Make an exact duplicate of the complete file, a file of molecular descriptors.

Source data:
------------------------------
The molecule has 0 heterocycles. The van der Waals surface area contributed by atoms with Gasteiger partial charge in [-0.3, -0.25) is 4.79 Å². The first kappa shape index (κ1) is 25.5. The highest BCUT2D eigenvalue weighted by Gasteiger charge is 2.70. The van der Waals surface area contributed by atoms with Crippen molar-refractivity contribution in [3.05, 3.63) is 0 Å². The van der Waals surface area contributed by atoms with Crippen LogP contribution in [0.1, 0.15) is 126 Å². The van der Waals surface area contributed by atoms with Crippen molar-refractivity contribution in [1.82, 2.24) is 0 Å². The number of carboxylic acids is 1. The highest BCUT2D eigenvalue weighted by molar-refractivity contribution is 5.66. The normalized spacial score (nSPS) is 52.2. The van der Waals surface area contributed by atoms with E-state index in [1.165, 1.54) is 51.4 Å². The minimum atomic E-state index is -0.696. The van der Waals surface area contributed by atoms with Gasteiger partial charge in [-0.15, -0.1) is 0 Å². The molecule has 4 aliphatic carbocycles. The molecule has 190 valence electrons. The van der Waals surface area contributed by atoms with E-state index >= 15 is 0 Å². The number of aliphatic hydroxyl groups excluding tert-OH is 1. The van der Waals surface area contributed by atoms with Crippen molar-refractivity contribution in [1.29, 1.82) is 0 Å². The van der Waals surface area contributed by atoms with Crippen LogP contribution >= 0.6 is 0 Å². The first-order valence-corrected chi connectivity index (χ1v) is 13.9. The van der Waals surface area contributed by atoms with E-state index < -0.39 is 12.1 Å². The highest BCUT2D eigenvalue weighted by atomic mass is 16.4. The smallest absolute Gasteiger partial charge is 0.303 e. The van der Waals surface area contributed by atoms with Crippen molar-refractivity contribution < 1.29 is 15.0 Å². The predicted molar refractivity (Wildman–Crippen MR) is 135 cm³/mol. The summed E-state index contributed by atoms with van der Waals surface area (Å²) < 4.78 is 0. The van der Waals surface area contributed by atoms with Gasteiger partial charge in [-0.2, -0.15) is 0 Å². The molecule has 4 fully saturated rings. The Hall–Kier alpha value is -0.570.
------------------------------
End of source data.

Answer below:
The molecule has 0 heterocycles. The van der Waals surface area contributed by atoms with Gasteiger partial charge in [-0.3, -0.25) is 4.79 Å². The first kappa shape index (κ1) is 25.5. The highest BCUT2D eigenvalue weighted by Gasteiger charge is 2.70. The van der Waals surface area contributed by atoms with Crippen molar-refractivity contribution in [3.05, 3.63) is 0 Å². The van der Waals surface area contributed by atoms with Crippen LogP contribution in [0.1, 0.15) is 126 Å². The van der Waals surface area contributed by atoms with Crippen molar-refractivity contribution in [1.82, 2.24) is 0 Å². The number of carboxylic acids is 1. The highest BCUT2D eigenvalue weighted by molar-refractivity contribution is 5.66. The normalized spacial score (nSPS) is 52.2. The van der Waals surface area contributed by atoms with E-state index in [1.165, 1.54) is 51.4 Å². The minimum atomic E-state index is -0.696. The van der Waals surface area contributed by atoms with Gasteiger partial charge in [-0.15, -0.1) is 0 Å². The molecule has 4 aliphatic carbocycles. The molecule has 190 valence electrons. The van der Waals surface area contributed by atoms with E-state index >= 15 is 0 Å². The number of aliphatic hydroxyl groups excluding tert-OH is 1. The van der Waals surface area contributed by atoms with Crippen molar-refractivity contribution in [1.29, 1.82) is 0 Å². The van der Waals surface area contributed by atoms with Crippen LogP contribution >= 0.6 is 0 Å². The first-order valence-corrected chi connectivity index (χ1v) is 13.9. The van der Waals surface area contributed by atoms with E-state index < -0.39 is 12.1 Å². The highest BCUT2D eigenvalue weighted by atomic mass is 16.4. The smallest absolute Gasteiger partial charge is 0.303 e. The van der Waals surface area contributed by atoms with Crippen molar-refractivity contribution < 1.29 is 15.0 Å². The predicted molar refractivity (Wildman–Crippen MR) is 135 cm³/mol. The summed E-state index contributed by atoms with van der Waals surface area (Å²) < 4.78 is 0. The van der Waals surface area contributed by atoms with Gasteiger partial charge in [-0.2, -0.15) is 0 Å². The molecule has 4 fully saturated rings. The Hall–Kier alpha value is -0.570.